Prince Albert Sports Hall of Fame


For Immediate Release
January 6, 2023

31st PASHOF Banquet May 6th

Prince Albert, Saskatchewan – The Prince Albert Sports Hall of Fame will grow by eight inductees at their 31st Induction Banquet on Saturday, May 6th in the Ches Leach Lounge.

The PA Sports Hall of Fame Board of Directors nomination committee have recommended and the board approved the following: Erica Gavel (athlete), Jessica Vance (athlete), Rod Dallman (athlete & builder), Rick Schultz (athlete & builder), Pete Friesen (builder), Jim Nicholson (builder), Bill Yeaman (builder) and The 1973 East End & 1975 Old Dutch Twins (team). Prince Albert Minor Baseball Association will be recognized as the Sports Organization of the Year.

The banquet will be held in the Ches Leach Lounge, adjacent to the PA Sports Hall of Fame on May 6th beginning at 6:00 PM.

This event is possible with the support of Crown Vacuum, Michael Lypchuk- Remax, Signature Developments, and Prince Albert Northern Bus Lines.


2023 Inductees

Erica Gavel  Athlete

One of Prince Albert’s elite female athletes, Erica Gavel has gone on to recognition worldwide for her incredible dedication to her sport of basketball through severe adversity. She turned what looked like a career ending injury into an opportunity to join a different sport and excel.

Gavel was dominant in softball, volleyball and basketball while growing up in Prince Albert. As a member of the Aallcann Development Fastpitch Organization (ADFO) she was a key contributor to strong Aces teams including the Squirt Provincial champions in 2003, Pee Wee Provincial silver and Western Canadian bronze medal winners in 2005 and Bantam Provincial gold medalists in 2007.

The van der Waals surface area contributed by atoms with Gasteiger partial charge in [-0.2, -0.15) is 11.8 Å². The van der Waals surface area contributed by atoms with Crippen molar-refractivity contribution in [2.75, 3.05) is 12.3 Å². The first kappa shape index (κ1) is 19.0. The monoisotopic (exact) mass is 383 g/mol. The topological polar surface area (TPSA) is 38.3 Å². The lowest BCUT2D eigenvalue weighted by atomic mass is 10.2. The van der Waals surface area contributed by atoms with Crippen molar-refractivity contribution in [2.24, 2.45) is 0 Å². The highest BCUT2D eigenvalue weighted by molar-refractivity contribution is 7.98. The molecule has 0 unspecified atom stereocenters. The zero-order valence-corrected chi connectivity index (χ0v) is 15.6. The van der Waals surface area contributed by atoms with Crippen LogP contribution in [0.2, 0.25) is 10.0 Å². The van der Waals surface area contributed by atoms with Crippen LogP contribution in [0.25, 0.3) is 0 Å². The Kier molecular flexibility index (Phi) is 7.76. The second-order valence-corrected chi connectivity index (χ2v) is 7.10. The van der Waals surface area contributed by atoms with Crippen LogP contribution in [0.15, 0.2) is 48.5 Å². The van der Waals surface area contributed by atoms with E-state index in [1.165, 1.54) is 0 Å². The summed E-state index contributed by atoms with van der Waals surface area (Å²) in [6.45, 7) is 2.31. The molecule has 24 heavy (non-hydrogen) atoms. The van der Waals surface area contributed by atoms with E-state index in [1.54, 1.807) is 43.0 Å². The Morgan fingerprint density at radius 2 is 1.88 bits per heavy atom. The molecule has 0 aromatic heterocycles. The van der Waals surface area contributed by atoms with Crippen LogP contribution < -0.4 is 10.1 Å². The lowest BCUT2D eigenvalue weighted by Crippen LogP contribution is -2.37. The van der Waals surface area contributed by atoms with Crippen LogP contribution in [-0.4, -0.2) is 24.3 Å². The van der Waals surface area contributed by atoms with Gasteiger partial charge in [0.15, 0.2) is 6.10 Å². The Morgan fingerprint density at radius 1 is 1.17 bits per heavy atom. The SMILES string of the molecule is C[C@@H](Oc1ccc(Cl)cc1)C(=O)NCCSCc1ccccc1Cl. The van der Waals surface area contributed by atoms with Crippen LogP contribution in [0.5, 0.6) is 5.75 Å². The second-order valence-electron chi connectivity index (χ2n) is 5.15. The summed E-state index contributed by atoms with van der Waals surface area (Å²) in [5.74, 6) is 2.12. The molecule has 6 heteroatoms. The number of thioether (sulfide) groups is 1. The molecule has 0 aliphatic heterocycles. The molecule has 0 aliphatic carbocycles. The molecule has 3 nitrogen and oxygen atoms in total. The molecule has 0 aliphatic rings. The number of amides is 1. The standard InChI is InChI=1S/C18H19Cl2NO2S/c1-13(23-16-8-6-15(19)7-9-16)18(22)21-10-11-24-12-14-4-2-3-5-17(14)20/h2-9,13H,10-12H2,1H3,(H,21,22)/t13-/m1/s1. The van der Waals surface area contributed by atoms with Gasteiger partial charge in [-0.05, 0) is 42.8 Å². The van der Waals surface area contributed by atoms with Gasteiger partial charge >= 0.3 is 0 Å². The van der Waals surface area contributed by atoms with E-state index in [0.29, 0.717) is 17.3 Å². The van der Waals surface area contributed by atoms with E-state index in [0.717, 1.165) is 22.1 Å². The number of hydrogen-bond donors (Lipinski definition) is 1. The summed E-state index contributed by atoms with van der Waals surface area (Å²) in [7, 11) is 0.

She also was on Team Saskatchewan in softball in the 2007 Western Canada Summer Games.

As a member of the Prince Albert Toppers Volleyball teams, Gavel was a Provincial Silver Medalist in U15 in 2007 and in U17 in both 2008 and 2009.

High School sports brought much more notoriety for Gavel. As a member of the Carlton Comprehensive High School Crusaders, Gavel was captain of both volleyball and basketball teams. In volleyball, the Crusaders won Provincial bronze medals in 2007 and 2009 sandwiched between a fourth place finish in 2008. Basketball was the sport where Gavel would turn the most heads. She joined the Crusader senior team in her Grade 10 year of 2006 when they won Provincial Bronze. A Gavel-Captained Crusader team would then win Silver in 2008 and Bronze in 2009. Gavel was named Carlton’s top female athlete in both 2008 and 2009 and named Prince Albert’s Athlete of the Year in 2010.